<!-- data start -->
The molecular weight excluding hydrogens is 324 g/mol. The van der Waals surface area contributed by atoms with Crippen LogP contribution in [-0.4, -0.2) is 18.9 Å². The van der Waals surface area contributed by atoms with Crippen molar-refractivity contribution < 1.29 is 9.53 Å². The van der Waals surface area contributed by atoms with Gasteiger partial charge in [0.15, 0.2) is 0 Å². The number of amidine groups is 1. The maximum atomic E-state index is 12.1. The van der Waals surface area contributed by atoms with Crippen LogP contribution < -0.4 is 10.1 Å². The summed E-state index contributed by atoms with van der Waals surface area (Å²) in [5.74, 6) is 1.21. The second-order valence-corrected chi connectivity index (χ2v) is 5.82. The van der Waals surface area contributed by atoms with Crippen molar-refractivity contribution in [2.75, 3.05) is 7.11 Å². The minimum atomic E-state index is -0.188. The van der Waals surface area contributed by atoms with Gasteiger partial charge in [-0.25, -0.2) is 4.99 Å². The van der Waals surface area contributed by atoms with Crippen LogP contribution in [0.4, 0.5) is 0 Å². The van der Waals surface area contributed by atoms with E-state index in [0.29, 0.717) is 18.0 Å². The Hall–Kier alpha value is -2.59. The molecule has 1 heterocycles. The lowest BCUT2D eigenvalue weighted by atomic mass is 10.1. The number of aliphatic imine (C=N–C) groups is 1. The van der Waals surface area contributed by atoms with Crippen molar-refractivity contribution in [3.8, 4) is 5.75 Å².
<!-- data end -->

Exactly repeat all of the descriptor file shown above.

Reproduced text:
The molecular weight excluding hydrogens is 324 g/mol. The van der Waals surface area contributed by atoms with Crippen LogP contribution in [-0.4, -0.2) is 18.9 Å². The van der Waals surface area contributed by atoms with Crippen molar-refractivity contribution < 1.29 is 9.53 Å². The van der Waals surface area contributed by atoms with Gasteiger partial charge in [0.15, 0.2) is 0 Å². The number of amidine groups is 1. The maximum atomic E-state index is 12.1. The van der Waals surface area contributed by atoms with Crippen LogP contribution < -0.4 is 10.1 Å². The summed E-state index contributed by atoms with van der Waals surface area (Å²) in [5.74, 6) is 1.21. The second-order valence-corrected chi connectivity index (χ2v) is 5.82. The van der Waals surface area contributed by atoms with Crippen molar-refractivity contribution in [2.75, 3.05) is 7.11 Å². The minimum atomic E-state index is -0.188. The van der Waals surface area contributed by atoms with Gasteiger partial charge in [-0.25, -0.2) is 4.99 Å². The van der Waals surface area contributed by atoms with Crippen LogP contribution in [0.4, 0.5) is 0 Å². The van der Waals surface area contributed by atoms with E-state index in [0.29, 0.717) is 18.0 Å². The Hall–Kier alpha value is -2.59. The molecule has 1 heterocycles. The lowest BCUT2D eigenvalue weighted by atomic mass is 10.1. The number of aliphatic imine (C=N–C) groups is 1. The van der Waals surface area contributed by atoms with Crippen molar-refractivity contribution in [3.8, 4) is 5.75 Å².